Head Start Teachers’ Professional Development, Well‐Being, Attitudes, and Practices: Understanding Changes Over Time and Predictive Associations

Publisher: American Journal of Community Psychology (online ahead of print)
May 22, 2019
Authors
Jessica F. Harding, Maia C. Connors, Allison Friedman Krauss, Nikki Aikens, Lizabeth Malone, and Louisa Tarullo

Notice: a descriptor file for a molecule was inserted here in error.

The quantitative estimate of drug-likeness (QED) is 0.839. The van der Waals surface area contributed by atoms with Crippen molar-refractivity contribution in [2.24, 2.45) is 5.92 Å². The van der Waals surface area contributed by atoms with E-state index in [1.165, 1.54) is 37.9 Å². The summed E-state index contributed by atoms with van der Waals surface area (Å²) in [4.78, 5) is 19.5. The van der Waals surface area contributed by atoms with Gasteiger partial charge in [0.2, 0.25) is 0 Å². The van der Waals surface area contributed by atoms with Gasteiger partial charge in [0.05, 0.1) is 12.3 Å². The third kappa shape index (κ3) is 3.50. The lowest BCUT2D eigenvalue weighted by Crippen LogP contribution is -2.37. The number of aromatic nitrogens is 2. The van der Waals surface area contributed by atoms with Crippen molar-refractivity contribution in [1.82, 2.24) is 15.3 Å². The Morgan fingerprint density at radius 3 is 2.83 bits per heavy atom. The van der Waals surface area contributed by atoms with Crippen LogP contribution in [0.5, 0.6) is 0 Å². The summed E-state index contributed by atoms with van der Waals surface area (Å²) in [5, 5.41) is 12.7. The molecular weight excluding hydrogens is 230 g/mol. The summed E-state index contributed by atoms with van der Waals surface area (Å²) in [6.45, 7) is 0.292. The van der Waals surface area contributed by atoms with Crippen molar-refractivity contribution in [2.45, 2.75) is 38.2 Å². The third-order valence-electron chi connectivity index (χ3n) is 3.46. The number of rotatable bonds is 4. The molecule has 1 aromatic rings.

Early care and education (ECE) teachers shape children's daily experiences in many ways. Specifically, teachers’ well‐being, attitudes about child development, and teaching practices are central influences on children's learning. One crucial way ECE programs support teachers to enhance children's learning environments is through the provision of professional development (PD), but little research has examined the PD provided by ECE programs in the absence of focused initiatives to support teachers. In this descriptive study, we use data from a nationally representative study of Head Start teachers (N = 484) to explore whether teachers’ job satisfaction, depression, developmentally appropriate attitudes, and frequency of engagement in math and literacy activities are associated with the number of (a) overall PD supports available to teachers, (b) curriculum supports received by teachers, and (c) mentoring supports received by teachers. Many of the associations between teachers’ outcomes and overall PD supports, curriculum supports, and mentoring supports were not statistically significant, perhaps because the PD variables do not measure the quality or content of the PD provided. However, those PD supports that were significantly associated with outcomes were associated with specific teacher outcomes in ways consistent with theory, although associations were relatively weak. To contextualize these findings, we describe how PD supports and teachers’ outcomes have changed over nearly a decade that encompasses some key Head Start policy changes. This research contributes to our understanding of scalable ways to prepare and support teachers of some of the nation's most vulnerable children.